To give Rosetta a silent file as an input, use the in:file:silent option while running your command like this:

$> $ROSETTA3/bin/score_jd2.default.linuxgccrelease -in:file:silent input_files/1qys_10.o

You should again produce a file called in your current working directory with the energy scores of 1QYS. To proceed on to the next step, remove by typing rm Else, all energy scores of the structures scored here onwards will be appended to this file.

The option in:file:silent can also be used to pass a list of silent files.

Dealing with Odd Residues and Water Molecules

Most Rosetta protocols expect the structure they are working on to have a certain set of properties, eg. all heavy atoms should be present, all residue names should be recognizable etc. Sometimes Rosetta can guess which atoms to add. In this example, we will score the PDB 1QYS taken directly from the Protein Data Bank:

$> $ROSETTA3/bin/score_jd2.default.linuxgccrelease -in:file:s input_files/from_rcsb/1qys.pdb

In the log, you will see the following lines:

... Reading MSE as MET!
core.pack.pack_missing_sidechains: packing residue number 13 because of missing atom number 6 atom name  CG
The first line indicates that it converts the residue MSE, i.e. selenomethionine to MET, i.e. regular methionine. The second line tells you that Rosetta found that the Cγ atom was missing in residue number 13, and built the sidechain for residue number 13.

Unrecognized Residues

A PDB downloaded directly from the Protein Data Bank may or may not work with Rosetta in general. Here's an example where we try to score the PDB 3TDM. When in the right demo directory, run:

$> $ROSETTA3/bin/score_jd2.default.linuxgccrelease -in:file:s input_files/from_rcsb/3tdm.pdb

The application will exit with the following error:

ERROR: Unrecognized residue: PO4

This PDB contains a phosphate ion that Rosetta is unable to process without additional options. To score this PDB, we will add an option -ignore_unrecognized_res, which simply ignores the phosphates in the PDB.

$> $ROSETTA3/bin/score_jd2.default.linuxgccrelease -in:file:s input_files/from_rcsb/3tdm.pdb -ignore_unrecognized_res

Now the PDB will be scored and the score will be displayed in a file

ignore_unrecognized_res option also ignores the water molecules in the structure. This may change the energy scores of your structure.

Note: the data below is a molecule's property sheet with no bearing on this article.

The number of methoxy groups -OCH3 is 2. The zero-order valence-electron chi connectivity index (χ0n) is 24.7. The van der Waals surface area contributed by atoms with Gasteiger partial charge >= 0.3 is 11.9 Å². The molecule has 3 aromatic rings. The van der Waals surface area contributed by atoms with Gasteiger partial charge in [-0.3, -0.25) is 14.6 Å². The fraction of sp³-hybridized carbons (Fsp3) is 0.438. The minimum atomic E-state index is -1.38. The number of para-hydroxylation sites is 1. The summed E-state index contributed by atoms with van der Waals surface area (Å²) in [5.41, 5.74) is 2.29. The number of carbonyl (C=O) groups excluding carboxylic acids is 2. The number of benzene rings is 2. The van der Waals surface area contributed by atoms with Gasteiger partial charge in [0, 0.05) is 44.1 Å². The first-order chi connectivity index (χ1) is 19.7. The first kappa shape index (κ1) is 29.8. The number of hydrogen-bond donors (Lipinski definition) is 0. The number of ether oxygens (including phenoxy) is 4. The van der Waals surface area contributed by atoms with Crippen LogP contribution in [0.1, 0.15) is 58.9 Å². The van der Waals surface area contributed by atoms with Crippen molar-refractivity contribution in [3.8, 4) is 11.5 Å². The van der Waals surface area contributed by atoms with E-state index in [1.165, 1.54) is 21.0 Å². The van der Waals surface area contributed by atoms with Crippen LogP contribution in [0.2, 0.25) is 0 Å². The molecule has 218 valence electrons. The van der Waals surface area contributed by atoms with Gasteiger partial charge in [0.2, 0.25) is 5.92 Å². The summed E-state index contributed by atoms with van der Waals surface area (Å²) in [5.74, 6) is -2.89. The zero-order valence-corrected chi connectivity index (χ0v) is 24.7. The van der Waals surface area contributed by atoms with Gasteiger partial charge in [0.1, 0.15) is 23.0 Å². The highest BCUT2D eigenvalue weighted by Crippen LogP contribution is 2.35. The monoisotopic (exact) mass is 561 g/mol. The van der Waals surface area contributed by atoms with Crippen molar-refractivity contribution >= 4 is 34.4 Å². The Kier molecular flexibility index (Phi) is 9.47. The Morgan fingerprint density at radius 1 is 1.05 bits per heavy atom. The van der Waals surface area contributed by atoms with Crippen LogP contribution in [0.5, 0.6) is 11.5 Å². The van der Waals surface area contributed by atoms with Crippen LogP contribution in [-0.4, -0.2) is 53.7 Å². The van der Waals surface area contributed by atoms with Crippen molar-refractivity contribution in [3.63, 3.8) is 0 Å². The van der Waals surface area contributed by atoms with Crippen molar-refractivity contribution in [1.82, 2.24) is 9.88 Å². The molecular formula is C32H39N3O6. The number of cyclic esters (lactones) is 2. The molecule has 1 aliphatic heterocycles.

Zero Occupancy

Occupancy denotes the fraction of cases where a particular conformation is observed. While most atoms will have an occupancy of 1, if a residue was observed in multiple conformations, the occupancy will be lower than 1. An occupancy of 0 indicates that the atom was never observed in the crystal (but is estimated to be present at that location). Rosetta ignores these atom records. If it is a non-backbone heavy atom, it might build the sidechain for you. If it is a backbone heavy atom like N or CA, it will delete the entire residue.

We have modified the occupancies of 1QYS to get the file <path_to_Rosetta_directory>/demos/tutorials/input_and_output/input_files/1qys_zero_occ.pdb. It has zero occupancies for the first few atoms

ATOM      1  N   ASP A   3      -4.524  18.589  17.199  0.00  0.00           N  
ATOM      2  CA  ASP A   3      -3.055  18.336  17.160  0.00  0.00           C
On running,
$>  $ROSETTA3/bin/score_jd2.default.linuxgccrelease -in:file:s input_files/1qys_zero_occ.pdb

You get the following warnings in your log file:

... PDB reader is ignoring atom  N   in residue 3 A.  Pass flag -ignore_zero_occupancy false to change this behavior PDB reader is ignoring atom  CA  in residue 3 A.  Pass flag -ignore_zero_occupancy false to change this behavior
... [ WARNING ] skipping pdb residue b/c it's missing too many mainchain atoms:    3 A ASP ASP:NtermProteinFull


Also note that the score in is higher from the previous runs. This is because it deletes residue 3 and hence loses the ~-3 REU score of the residue. To proceed on to the next step, remove by typing rm Else, all energy scores of the structures scored here onwards will be appended to this file.

There are several Rosetta applications, which require constant sequence length between things they are comapring, like the docking_protocol, which may even crash without an informative error message if zero occupancy atoms are present.

To fix this, we need to use an option class -ignore_zero_occupancy that is set to true by default. Adding the option -ignore_zero_occupancy false will force Rosetta to read in atoms with occupancy 0 as follows:

$>  $ROSETTA3/bin/score_jd2.default.linuxgccrelease -in:file:s input_files/1qys_zero_occ.pdb -ignore_zero_occupancy false

The score file, produced by this run should match the one with the first example in this chapter.